"Jesus Christ, fair to who?" Frank breathed, looking at the ceiling like it could actually help him. Maybe it would obligingly cave in? No?
"Well, fair to me," Lieberman declared, like Frank even understood what they were talking about anymore. "I mean, if you were being fair to me, you'd totally let me."
"You're not calling Madani," Frank said warningly.
"Y'think I want to get hit again?" Lieberman said. "I'm not even talking about that. We've moved on from that. What we're talking about is penitence, you know? An immediate redressing of the balance. And I think if that's what we're talking about, then you should let me."
"Let you what?" Frank sighed, dragging a hand over his face. The no glass option was looking better and better every second.
"Kiss you," Lieberman said, so casually that it took Frank a couple of seconds to actually realise that was what he'd heard.
"You want to-" he began, dropping his hand. "What? That doesn't even make any…"
"See?" Lieberman huffed, flopping back down on the mattress, as if with that one word he'd made his point. Whatever the fuck it was.
"You're drunk," Frank said flatly, completely unnecessarily.
"Drunk too," Lieberman added. "And if she was drunk then I can be drunk."
And finally, finally, Frank thought he was maybe starting to get it, God damn it.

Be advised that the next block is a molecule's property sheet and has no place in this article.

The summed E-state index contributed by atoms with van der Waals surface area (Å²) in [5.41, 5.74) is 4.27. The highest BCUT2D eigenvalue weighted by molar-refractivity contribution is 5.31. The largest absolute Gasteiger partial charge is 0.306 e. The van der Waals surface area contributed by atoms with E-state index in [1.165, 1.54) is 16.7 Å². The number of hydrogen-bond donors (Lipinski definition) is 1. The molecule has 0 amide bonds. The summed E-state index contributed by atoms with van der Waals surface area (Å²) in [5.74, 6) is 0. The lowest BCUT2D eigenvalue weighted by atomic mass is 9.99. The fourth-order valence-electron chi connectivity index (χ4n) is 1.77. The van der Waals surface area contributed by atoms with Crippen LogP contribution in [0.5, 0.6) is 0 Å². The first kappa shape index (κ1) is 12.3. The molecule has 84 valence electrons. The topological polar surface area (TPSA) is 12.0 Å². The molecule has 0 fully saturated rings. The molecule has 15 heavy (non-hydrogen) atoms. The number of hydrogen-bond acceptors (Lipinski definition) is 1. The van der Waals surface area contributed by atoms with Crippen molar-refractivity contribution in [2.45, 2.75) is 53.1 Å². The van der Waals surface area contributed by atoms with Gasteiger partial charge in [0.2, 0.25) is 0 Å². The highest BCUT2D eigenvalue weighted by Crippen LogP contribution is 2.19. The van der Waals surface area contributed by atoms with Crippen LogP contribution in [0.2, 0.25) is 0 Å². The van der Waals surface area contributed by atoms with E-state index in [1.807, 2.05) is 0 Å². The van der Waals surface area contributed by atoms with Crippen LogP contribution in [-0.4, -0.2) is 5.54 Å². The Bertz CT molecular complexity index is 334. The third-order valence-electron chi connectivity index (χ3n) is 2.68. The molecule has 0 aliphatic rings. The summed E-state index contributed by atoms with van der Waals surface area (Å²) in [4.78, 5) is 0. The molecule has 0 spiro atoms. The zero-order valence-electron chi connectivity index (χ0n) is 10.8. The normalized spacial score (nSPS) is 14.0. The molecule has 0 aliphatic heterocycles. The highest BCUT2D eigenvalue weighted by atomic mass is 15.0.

"Drunk and hurtin'?" he asked, and Lieberman didn't answer for a long time.
"Always. Every fucking second of the day."
Frank frowned. God damn it.
"Fine," he said abruptly, and Lieberman raised his head again to stare at him. "Fine," Frank repeated, meeting his gaze ruthlessly. "If it's going to mean we don't have to talk about this shit again then go ahead and knock yourself out." He paused. "It'll save me the effort, at least."
"Really?" Lieberman said, blinking. "Okay."
"It's not going to make you feel any better," Frank pointed out, watching as Lieberman pushed himself back up to his elbows and then further. "I mean, I don't know what you think is going to happen or…"
"If it's not about you, then that's not for you to say," Lieberman declared. He wasn't too steady on his feet on his way over, but damned if Frank was going to help him. "And it's not like this will be the most unpleasant thing you've ever put up with."
Frank stared up at him, doubtful. "I don't know," he started. "Considering that nest you call a-"
He didn't get to the rest, because with a surprising amount of deftness, not to mention accuracy, Lieberman had bent down, put his hands on Frank's face, and then he was kissing him.